Thursday, September 22, 2011

Make It: 4 Seam Maxi Dress

Can we talk about how obsessed with maxi dresses I've become? I could not love them more for their comfort, ease of wear, and simple ability to be dressed up or down with a single accessory. Super versatile, super great. Once again, I've had this fabric for years. I know I got a good price on it at the time but I sure couldn't tell you now what that price was. It's a stretch jersey probably of a polyester nature, definitely not cotton. You could probably make this dress in non-stretch materials but you might need more yardage.

Want to make this dress?

Here we go!

  1. Lay your fabric out flat on the ground.

  2. The width should be 1 1/2 times the widest part of your body, usually your hips. For me, I needed it to be 60 inches wide. (40" x 1.5 = 60") However, I was a few inches short and it didn't matter in the end. It's still loose and flowy. I think I ended up with a 54" wide piece after I trimmed off the selvage.

3. In order to determine the length, you'll need to measure from just above your bust down all the way to the floor. I wanted mine to skim the top of my feet. You also need to add 9 inches to the length for the foldover (You'll see in a minute, your added amount may be more than 9). I'm tall so I think my length was considerable. Something like 68" probably with the additional amount. This step is also a lot easier if you have a buddy to tell you what the number at the bottom of your tape measure reads. If you don't have a buddy, step on the tape and use the number at your foot.

4. Once you've determined the necessary length, lay the fabric wrongside up on the ground. Fold down one end of the width. This will be the top of the dress. It's going to form the tubes for your elastic and will give you an extra layer of coverage around the bust, an added bonus if your fabric is a little thinner than modesty allows. I folded mine up 9 inches, allowing for 1 inch to be turned under at the bottom (so the finished measurement here was 8".) You'll want to measure from just above your bust, where the top of the dress and elastic will go, to just below the bust, where the other elastic tube will sit. I do not have a large chest. If you do, the amount you fold to create this part will be a lot longer than 9 inches.

5. After you've folded this part, turn the bottom under 1 inch and pin. Then measure an inch from the new turned under bottom, and pin again as a guideline. Also, measure an inch down from the top of the dress (sorry no pic of this). These are going to be your elastic channels, one to hold the dress up from the top, one to give a little more shape under the bust. The pinning may seem tedious and unnecessary but in addition to giving you some guidance while sewing, it also helps keep the fabric from slipping while stitching.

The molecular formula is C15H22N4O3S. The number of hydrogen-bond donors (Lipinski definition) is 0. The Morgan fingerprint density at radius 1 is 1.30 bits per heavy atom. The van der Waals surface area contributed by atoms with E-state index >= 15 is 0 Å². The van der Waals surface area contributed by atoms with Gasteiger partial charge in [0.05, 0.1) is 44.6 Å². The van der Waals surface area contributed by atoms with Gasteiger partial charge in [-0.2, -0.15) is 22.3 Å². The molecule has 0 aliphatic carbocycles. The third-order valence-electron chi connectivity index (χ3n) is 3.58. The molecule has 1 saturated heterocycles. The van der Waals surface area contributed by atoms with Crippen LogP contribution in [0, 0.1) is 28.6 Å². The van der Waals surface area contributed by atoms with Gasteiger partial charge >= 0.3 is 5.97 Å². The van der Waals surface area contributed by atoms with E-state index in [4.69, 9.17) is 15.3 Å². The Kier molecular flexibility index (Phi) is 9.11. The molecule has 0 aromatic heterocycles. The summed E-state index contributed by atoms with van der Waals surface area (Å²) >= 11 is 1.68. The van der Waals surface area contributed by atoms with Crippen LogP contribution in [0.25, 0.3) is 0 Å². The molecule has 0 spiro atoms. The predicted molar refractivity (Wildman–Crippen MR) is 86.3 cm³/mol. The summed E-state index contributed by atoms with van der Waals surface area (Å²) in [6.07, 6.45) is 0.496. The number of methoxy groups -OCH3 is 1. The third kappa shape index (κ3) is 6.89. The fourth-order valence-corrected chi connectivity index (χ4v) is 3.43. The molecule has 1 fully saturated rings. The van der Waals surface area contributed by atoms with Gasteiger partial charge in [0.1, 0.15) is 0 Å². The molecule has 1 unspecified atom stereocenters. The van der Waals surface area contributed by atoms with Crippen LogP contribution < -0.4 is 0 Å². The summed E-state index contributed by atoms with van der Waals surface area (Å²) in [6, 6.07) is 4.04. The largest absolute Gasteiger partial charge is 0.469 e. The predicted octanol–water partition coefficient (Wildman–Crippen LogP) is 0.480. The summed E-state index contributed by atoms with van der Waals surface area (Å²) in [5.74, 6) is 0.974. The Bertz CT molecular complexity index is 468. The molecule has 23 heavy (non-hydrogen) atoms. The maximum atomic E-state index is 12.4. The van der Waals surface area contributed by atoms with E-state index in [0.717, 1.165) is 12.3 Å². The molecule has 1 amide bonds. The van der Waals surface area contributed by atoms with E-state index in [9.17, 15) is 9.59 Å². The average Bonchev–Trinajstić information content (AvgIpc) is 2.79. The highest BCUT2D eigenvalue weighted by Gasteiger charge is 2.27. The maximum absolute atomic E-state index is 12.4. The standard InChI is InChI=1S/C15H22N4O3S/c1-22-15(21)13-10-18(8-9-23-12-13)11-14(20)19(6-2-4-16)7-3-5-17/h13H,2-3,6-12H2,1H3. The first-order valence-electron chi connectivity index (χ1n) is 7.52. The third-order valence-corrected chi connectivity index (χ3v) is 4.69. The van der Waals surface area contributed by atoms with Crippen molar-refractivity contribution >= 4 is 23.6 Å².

6. Now, it's time to start sewing 3 of your 4 seams. If using a stretch fabric, I recommend switching to a ballpoint needle. I used a normal straight stitch. I've read various tips on using stretch stitches but for this dress, I don't think it's necessary. Look at my fancy sketch! Those vertical lines are where you'll stitch. There is a faint light blue line towards the top, stitch there too! I couldn't change the color when I was drawing it.

7. Once you've sewn your elastic channels, fold the dress in half length-wise (like a hotdog bun), right sides together. Sew up the side seam sewing over the first elastic channel (yes, essentially closing it off) but stop just below the top channel. You'll need to rip out a couple stitches of the channel below the bustline so you can put the elastic through it.

8. Elastic time! I used 3/4" woven elastic. They sell non-roll elastic, pick that! It'll help stave off potential twisting. If you can't find it, that's okay. I've got another fix for twisty elastic. Anchor one end of the elastic at the opening with a safety pin. Put a safety pin on the other end as well to help you work through the channels. It helps if there's something more solid to grip. I never measure my elastic. I just thread it through the channel and out the other end, pulling to my desired stretchiness and then cutting it.

9. Once the ends of your elastic have met up on the outside, stitch them together so you don't lose them inside the dress. You should now have perfectly elasticized channels at the top and under the bustline of your dress.

10. Last step! At the top of the dress (where you didn't stitch the side seam up the whole way) tuck in the raw ends of the channel. Then, overlap them a bit so cover up the elastic. Stitch. Not only does this cover the elastic but, stitching the elastic to the dress will help it from twisting. You'll want to stitch the elastic in the dress on the other side as well. That way it'll be anchored on both sides giving it plenty of ease to stretch but keeping it flat within the dress. Do the same with the bust line elastic channel as well. I didn't bother hemming the bottom because the fabric won't unravel and the print is busy enough that it doesn't look unfinished. If you feel you need to hem the bottom, please do so. Although it does turn the dress into a 5 seam maxi. Still, not bad for an hour's work!

Put it on and enjoy!

I'm so pleased with the outcome. This dress is definitely coming to Mexico with me. If I could wear it everyday, I would. I want to make 10 more, but that would involve buying a lot more fabric. It's a vicious sewing cycle.

Did you make this dress? Let me know how it turned out!

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